Wednesday, February 16, 2011
I am a liberal
It doesn't really matter what a person says they are; write a few words or in say how you feel about any subject and the recipients will place you in a slot. In Victoria, we only have two slots liberal or conservative. There is that Ron Paul slot, who usually side with the conservatives because it's much more popular. People like to be on the right sides of things. The Ron Paulites are relatively easy to identify; anti taxes, anti government, anti reforms, and spending.
I like to keep things simple, so I can get into the details of the debate. Most of my opponents are convinced that I am a liberal and that's fine with me. It's only when my partisan opponent tries to take the high road when I will call them out for being disingenuous, because we all have a bias and an agenda. It's darn near impossible to convince someone that thinks they are a moderate without any biases. This group thinks they are above the fray. I normally call them the “the mushy middle" or the "Heinz 57," which means that they like to take the good from both sides and apply it to their beliefs.
The ideological labels change their meaning over time and location. Some still think all liberals are the old flower child hippies, tree huggers, war protesters, and are only interested in making this country a nanny state. Others think all democrats are liberals. When we were in Chicago, I remember laughing, when I read a University of Chicago newspaper poll that stated that 95% of the respondents thought Obama was too conservative. I would be a moderate in Chicago. A lot of today's liberals call themselves progressives because the conservatives have done a marvelous job of demonizing the word "liberal" to where politicians usually squirm whenever a pundit calls them a liberal. In Victoria the word "liberal" is always used in a pejorative way. Conservatives are for individual freedom, less government and fewer taxes; while liberals believe that it takes a village, believe in an exclusive government and investing in the future, even if it means more taxes. I think that's a major difference because fiscal conservatives who hate deficits and liberals believe manageable deficits will lead to growth and other immeasurable benefits. i.e. Conservatives will say that high speed rail has failed in the past and cannot support itself. Liberals will counter that saying that relieving the congestion on our major highways and reducing the carbon footprint should be considered in the cost. Liberals have a hard time driving home their message in a struggling economy where everyone is worried about keeping their jobs.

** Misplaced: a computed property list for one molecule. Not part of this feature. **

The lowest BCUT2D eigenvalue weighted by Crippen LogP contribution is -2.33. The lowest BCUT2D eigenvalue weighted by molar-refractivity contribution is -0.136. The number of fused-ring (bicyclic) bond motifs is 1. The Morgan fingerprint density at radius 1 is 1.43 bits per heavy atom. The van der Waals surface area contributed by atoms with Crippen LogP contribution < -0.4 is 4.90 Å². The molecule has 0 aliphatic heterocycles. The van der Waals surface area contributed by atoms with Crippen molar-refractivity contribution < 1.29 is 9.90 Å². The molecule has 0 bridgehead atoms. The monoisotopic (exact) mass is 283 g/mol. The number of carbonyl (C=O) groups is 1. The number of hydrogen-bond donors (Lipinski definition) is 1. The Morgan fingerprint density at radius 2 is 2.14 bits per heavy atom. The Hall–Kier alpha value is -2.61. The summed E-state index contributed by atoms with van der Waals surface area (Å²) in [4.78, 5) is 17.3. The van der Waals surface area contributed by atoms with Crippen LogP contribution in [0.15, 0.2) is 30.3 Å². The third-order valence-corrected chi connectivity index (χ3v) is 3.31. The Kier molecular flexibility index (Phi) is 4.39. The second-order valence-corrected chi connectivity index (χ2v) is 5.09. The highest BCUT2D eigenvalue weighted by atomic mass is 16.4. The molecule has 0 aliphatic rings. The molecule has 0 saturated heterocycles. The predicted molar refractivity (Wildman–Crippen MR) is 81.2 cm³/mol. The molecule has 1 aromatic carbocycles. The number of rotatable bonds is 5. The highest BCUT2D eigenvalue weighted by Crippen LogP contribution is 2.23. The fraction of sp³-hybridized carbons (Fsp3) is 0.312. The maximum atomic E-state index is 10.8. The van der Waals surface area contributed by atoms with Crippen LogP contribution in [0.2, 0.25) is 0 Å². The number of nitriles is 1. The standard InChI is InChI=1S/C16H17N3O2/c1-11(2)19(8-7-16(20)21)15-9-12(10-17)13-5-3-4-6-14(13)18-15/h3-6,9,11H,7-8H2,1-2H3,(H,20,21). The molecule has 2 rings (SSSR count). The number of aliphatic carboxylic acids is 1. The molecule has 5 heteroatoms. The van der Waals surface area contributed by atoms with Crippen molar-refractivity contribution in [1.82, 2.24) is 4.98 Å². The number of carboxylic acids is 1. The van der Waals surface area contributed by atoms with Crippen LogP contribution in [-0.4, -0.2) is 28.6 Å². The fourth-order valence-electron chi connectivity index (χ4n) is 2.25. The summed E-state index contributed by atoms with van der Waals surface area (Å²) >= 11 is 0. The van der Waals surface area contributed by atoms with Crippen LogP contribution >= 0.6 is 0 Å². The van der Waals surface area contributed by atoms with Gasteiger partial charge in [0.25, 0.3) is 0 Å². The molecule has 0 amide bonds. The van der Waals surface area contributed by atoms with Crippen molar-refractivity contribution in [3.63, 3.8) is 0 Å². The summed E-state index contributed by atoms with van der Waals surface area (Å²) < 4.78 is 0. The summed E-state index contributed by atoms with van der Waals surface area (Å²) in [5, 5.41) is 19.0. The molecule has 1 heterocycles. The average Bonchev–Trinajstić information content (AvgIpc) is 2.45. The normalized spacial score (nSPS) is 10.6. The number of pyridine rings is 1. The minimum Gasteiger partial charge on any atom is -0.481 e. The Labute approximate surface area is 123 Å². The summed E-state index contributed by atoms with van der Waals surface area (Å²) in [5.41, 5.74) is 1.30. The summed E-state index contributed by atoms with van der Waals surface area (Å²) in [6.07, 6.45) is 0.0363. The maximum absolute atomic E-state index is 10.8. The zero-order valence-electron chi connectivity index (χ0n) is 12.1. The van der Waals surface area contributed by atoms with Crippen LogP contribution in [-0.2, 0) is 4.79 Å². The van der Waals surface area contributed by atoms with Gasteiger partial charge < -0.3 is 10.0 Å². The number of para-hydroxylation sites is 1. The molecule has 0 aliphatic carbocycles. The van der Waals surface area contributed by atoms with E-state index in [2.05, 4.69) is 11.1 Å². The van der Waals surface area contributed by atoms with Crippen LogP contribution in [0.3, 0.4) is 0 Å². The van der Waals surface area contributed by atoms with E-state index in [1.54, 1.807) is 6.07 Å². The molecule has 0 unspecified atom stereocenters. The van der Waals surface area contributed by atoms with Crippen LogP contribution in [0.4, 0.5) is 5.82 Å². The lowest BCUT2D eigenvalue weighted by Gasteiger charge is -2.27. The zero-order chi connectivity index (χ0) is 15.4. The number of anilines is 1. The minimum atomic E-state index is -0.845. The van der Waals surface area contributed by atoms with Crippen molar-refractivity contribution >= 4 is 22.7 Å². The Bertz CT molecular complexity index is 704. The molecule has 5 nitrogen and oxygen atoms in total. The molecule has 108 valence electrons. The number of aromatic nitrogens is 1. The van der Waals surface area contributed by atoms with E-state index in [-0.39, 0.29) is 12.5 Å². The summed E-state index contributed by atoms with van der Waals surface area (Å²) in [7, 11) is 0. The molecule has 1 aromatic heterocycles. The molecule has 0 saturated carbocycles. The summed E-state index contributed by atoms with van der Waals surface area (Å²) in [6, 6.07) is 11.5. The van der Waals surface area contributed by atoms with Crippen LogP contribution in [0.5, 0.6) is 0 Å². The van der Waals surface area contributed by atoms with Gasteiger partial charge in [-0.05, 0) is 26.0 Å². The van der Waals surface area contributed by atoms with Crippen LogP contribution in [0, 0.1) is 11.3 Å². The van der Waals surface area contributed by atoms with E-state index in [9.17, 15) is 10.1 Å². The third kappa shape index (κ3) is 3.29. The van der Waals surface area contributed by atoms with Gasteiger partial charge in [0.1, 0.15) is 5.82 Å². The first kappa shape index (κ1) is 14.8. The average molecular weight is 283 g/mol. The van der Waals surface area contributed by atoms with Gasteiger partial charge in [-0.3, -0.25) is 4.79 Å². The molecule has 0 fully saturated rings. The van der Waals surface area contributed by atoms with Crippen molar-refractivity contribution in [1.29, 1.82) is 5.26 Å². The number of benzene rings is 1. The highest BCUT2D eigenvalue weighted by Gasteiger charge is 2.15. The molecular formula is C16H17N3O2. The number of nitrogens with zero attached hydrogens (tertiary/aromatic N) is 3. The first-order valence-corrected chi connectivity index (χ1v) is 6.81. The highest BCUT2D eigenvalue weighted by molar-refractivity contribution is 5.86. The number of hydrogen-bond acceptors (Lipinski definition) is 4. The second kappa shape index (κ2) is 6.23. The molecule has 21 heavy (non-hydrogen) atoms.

A lot of fiscal conservatives or moderates will say that they are socially liberal, meaning that they accept some form of gay marriage, and are pro-choice when it comes to choose between life of a mother and her unborn child. I think there is a fringe pro-choice group and everyone else is really pro-choice because of the exceptions. I don't know a lot about the subject but that's how I see it.
President George W. Bush threw the word conservatism into the unknown when he borrowed for tax cuts and Medicare Part D (prescription drugs for seniors, bill) and put two wars on the credit card. The Tea Party will also muddy the waters with their version of conservatism. The Tea Party believes in taking a hatchet to the discretionary spending (12% of the budget) but want to leave Social Security and Medicare untouched. They don't mind going after welfare and Medicaid. I think it’s best to leave out these two examples when describing fiscal conservatism.
There it is; I have left myself open for disagreement.